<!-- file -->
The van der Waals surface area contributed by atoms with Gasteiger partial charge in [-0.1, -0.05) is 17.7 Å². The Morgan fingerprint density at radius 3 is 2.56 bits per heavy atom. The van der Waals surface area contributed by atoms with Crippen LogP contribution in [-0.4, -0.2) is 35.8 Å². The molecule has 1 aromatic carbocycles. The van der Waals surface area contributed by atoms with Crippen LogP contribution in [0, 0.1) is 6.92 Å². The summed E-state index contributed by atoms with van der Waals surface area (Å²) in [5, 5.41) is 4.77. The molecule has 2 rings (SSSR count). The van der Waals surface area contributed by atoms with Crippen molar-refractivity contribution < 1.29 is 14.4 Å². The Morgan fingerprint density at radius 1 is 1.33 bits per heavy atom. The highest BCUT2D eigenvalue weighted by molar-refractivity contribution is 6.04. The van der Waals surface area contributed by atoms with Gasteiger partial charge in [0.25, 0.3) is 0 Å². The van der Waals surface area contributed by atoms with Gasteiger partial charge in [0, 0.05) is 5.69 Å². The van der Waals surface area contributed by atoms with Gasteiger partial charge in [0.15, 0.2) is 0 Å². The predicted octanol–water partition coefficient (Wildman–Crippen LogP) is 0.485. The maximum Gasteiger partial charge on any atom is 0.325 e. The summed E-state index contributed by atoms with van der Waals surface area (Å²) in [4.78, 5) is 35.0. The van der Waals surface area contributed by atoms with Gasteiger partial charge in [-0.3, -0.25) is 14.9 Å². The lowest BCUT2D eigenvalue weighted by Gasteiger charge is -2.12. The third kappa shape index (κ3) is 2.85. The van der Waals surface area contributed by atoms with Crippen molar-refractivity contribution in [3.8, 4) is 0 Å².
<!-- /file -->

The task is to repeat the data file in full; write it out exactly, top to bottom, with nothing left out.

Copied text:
The van der Waals surface area contributed by atoms with Gasteiger partial charge in [-0.1, -0.05) is 17.7 Å². The Morgan fingerprint density at radius 3 is 2.56 bits per heavy atom. The van der Waals surface area contributed by atoms with Crippen LogP contribution in [-0.4, -0.2) is 35.8 Å². The molecule has 1 aromatic carbocycles. The van der Waals surface area contributed by atoms with Crippen LogP contribution in [0, 0.1) is 6.92 Å². The summed E-state index contributed by atoms with van der Waals surface area (Å²) in [5, 5.41) is 4.77. The molecule has 2 rings (SSSR count). The van der Waals surface area contributed by atoms with Crippen molar-refractivity contribution < 1.29 is 14.4 Å². The Morgan fingerprint density at radius 1 is 1.33 bits per heavy atom. The highest BCUT2D eigenvalue weighted by molar-refractivity contribution is 6.04. The van der Waals surface area contributed by atoms with Gasteiger partial charge in [0.25, 0.3) is 0 Å². The van der Waals surface area contributed by atoms with Gasteiger partial charge in [0, 0.05) is 5.69 Å². The van der Waals surface area contributed by atoms with Gasteiger partial charge in [0.15, 0.2) is 0 Å². The predicted octanol–water partition coefficient (Wildman–Crippen LogP) is 0.485. The maximum Gasteiger partial charge on any atom is 0.325 e. The summed E-state index contributed by atoms with van der Waals surface area (Å²) in [4.78, 5) is 35.0. The van der Waals surface area contributed by atoms with Gasteiger partial charge in [-0.3, -0.25) is 14.9 Å². The lowest BCUT2D eigenvalue weighted by Gasteiger charge is -2.12. The third kappa shape index (κ3) is 2.85. The van der Waals surface area contributed by atoms with Crippen molar-refractivity contribution in [3.8, 4) is 0 Å².